(Phys.org) —A trio of researchers from Chang'an University in China has published a Comment piece in the journal Nature, pleading for planners in China to consider more carefully the repercussions of cutting the tops off mountains to fill valleys to allow cities to grow larger.
Cutting off mountain tops is not unique to China, coal miners have been doing just that for many years in the eastern part of the United States. What is new is using mountaintop material to fill in valleys near cities to allow for continued growth. The problem with the idea, Peiyue Li, Hui Qian and Jianhua Wu write, is that it likely won't work in many instances and will cause a whole host of environmental problems.
Mountains and valleys exist in the states they are in for a reason—geological events, time and weather have all played a hand, resulting, in most cases, in a reasonably stable environment. Cutting off mountaintops and especially filling in valleys changes the way rainfall runoff makes its way to rivers, streams or even the ocean. Plus, the trio point out, the material from the mountaintops (thick windblown silt) likely will take at least a decade to settle enough to erect buildings. The problem, they note, is the lack of research being undertaken to learn what might happen to cities and the neighboring environment if such practices continue. Building on such soft material could result in sinkholes, swift terrain deterioration and mudslides.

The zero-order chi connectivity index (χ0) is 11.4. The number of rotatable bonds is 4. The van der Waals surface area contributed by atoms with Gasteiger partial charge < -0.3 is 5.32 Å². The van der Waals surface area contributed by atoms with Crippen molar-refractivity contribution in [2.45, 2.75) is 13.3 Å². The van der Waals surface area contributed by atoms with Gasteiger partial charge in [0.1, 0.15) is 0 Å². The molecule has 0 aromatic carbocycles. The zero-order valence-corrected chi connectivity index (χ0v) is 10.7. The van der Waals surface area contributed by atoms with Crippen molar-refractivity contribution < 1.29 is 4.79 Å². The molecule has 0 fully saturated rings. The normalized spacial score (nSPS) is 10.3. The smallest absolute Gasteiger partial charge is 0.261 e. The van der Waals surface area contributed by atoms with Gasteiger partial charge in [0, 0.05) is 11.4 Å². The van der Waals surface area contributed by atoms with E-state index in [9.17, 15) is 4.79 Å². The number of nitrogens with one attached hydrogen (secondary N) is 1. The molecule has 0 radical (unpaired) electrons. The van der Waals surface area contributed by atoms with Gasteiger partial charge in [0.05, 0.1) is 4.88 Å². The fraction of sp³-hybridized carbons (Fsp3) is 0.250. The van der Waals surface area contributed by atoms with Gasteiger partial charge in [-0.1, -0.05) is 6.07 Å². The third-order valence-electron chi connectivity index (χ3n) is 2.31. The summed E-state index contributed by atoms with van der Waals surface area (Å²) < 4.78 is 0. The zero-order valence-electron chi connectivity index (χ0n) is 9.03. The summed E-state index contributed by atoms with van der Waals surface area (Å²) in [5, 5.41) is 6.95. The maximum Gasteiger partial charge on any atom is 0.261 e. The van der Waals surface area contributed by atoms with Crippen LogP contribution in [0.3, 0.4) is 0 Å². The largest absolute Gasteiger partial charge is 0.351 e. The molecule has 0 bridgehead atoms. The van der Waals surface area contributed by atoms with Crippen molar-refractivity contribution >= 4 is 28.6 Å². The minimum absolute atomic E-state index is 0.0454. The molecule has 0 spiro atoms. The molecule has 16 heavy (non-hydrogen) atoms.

One example of a lack of planning, the team points out, is the increase in dust released into the air as earth movers haul mountain dirt to valleys—they kick up massive amounts of dust that merges with other pollutants causing even bigger problems for people in the area. They note that prior research has shown that land modification projects in other parts of the world (and in China) have led to landslides, flooding, rivers changing course and increased pollution.
Of extreme concern is the scale at which such mountain topping is occuring—700 projects are currently underway, none of which have been thought through, the researchers say, and the result is very likely to be something catastrophic in the near future. They suggest several changes be made: soil in sites used by earth movers should be watered to prevent dust kicking up, trees and plants should be planted on areas left barren, farmers should be compensated for lost land and finally, economists and environmentalists should be consulted before such projects are approved.
Explore further: Research trio claim landslides key to mountain longevity
Comment: Environment: Accelerate research on land creation: www.nature.com/news/environment-accelerate-research-on-land-creation-1.15327